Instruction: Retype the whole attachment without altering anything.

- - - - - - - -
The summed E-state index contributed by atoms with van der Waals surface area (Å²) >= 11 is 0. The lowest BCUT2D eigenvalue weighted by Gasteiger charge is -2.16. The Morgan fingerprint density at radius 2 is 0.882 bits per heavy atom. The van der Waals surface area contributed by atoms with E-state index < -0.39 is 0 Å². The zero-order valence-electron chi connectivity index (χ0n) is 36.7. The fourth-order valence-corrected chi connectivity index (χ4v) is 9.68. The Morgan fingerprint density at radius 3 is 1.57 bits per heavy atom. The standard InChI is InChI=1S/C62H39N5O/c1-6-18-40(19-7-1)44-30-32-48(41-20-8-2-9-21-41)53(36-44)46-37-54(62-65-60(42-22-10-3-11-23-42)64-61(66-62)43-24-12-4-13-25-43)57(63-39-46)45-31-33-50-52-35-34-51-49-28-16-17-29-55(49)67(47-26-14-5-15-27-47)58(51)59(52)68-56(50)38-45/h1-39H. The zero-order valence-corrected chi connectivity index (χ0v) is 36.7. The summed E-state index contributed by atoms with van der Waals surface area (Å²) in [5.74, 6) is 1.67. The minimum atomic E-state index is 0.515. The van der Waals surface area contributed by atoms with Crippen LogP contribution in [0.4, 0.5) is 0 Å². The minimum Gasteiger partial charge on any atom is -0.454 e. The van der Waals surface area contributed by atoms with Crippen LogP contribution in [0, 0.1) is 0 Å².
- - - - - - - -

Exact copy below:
The summed E-state index contributed by atoms with van der Waals surface area (Å²) >= 11 is 0. The lowest BCUT2D eigenvalue weighted by Gasteiger charge is -2.16. The Morgan fingerprint density at radius 2 is 0.882 bits per heavy atom. The van der Waals surface area contributed by atoms with E-state index < -0.39 is 0 Å². The zero-order valence-electron chi connectivity index (χ0n) is 36.7. The fourth-order valence-corrected chi connectivity index (χ4v) is 9.68. The Morgan fingerprint density at radius 3 is 1.57 bits per heavy atom. The standard InChI is InChI=1S/C62H39N5O/c1-6-18-40(19-7-1)44-30-32-48(41-20-8-2-9-21-41)53(36-44)46-37-54(62-65-60(42-22-10-3-11-23-42)64-61(66-62)43-24-12-4-13-25-43)57(63-39-46)45-31-33-50-52-35-34-51-49-28-16-17-29-55(49)67(47-26-14-5-15-27-47)58(51)59(52)68-56(50)38-45/h1-39H. The zero-order valence-corrected chi connectivity index (χ0v) is 36.7. The summed E-state index contributed by atoms with van der Waals surface area (Å²) in [5.74, 6) is 1.67. The minimum atomic E-state index is 0.515. The van der Waals surface area contributed by atoms with Crippen LogP contribution in [0.4, 0.5) is 0 Å². The minimum Gasteiger partial charge on any atom is -0.454 e. The van der Waals surface area contributed by atoms with Crippen LogP contribution in [0, 0.1) is 0 Å².